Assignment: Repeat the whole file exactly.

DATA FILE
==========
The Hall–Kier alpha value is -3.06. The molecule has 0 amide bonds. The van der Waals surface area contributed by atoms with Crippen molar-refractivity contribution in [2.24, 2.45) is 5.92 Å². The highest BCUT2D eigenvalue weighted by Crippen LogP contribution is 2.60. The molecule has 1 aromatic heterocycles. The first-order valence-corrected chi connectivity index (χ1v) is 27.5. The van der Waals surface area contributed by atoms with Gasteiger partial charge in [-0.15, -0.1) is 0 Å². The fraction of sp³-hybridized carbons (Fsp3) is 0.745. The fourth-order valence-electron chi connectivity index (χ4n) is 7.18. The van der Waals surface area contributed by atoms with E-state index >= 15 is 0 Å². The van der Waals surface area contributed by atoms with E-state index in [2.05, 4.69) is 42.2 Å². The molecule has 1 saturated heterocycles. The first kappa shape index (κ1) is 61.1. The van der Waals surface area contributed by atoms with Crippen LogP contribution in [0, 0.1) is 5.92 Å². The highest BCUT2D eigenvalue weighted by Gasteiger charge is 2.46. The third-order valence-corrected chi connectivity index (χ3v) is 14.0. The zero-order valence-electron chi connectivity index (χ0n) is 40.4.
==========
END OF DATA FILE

The Hall–Kier alpha value is -3.06. The molecule has 0 amide bonds. The van der Waals surface area contributed by atoms with Crippen molar-refractivity contribution in [2.24, 2.45) is 5.92 Å². The highest BCUT2D eigenvalue weighted by Crippen LogP contribution is 2.60. The molecule has 1 aromatic heterocycles. The first-order valence-corrected chi connectivity index (χ1v) is 27.5. The van der Waals surface area contributed by atoms with Gasteiger partial charge in [-0.15, -0.1) is 0 Å². The fraction of sp³-hybridized carbons (Fsp3) is 0.745. The fourth-order valence-electron chi connectivity index (χ4n) is 7.18. The van der Waals surface area contributed by atoms with E-state index >= 15 is 0 Å². The van der Waals surface area contributed by atoms with E-state index in [2.05, 4.69) is 42.2 Å². The molecule has 1 saturated heterocycles. The first kappa shape index (κ1) is 61.1. The van der Waals surface area contributed by atoms with Crippen LogP contribution in [0, 0.1) is 5.92 Å². The highest BCUT2D eigenvalue weighted by Gasteiger charge is 2.46. The third-order valence-corrected chi connectivity index (χ3v) is 14.0. The zero-order valence-electron chi connectivity index (χ0n) is 40.4.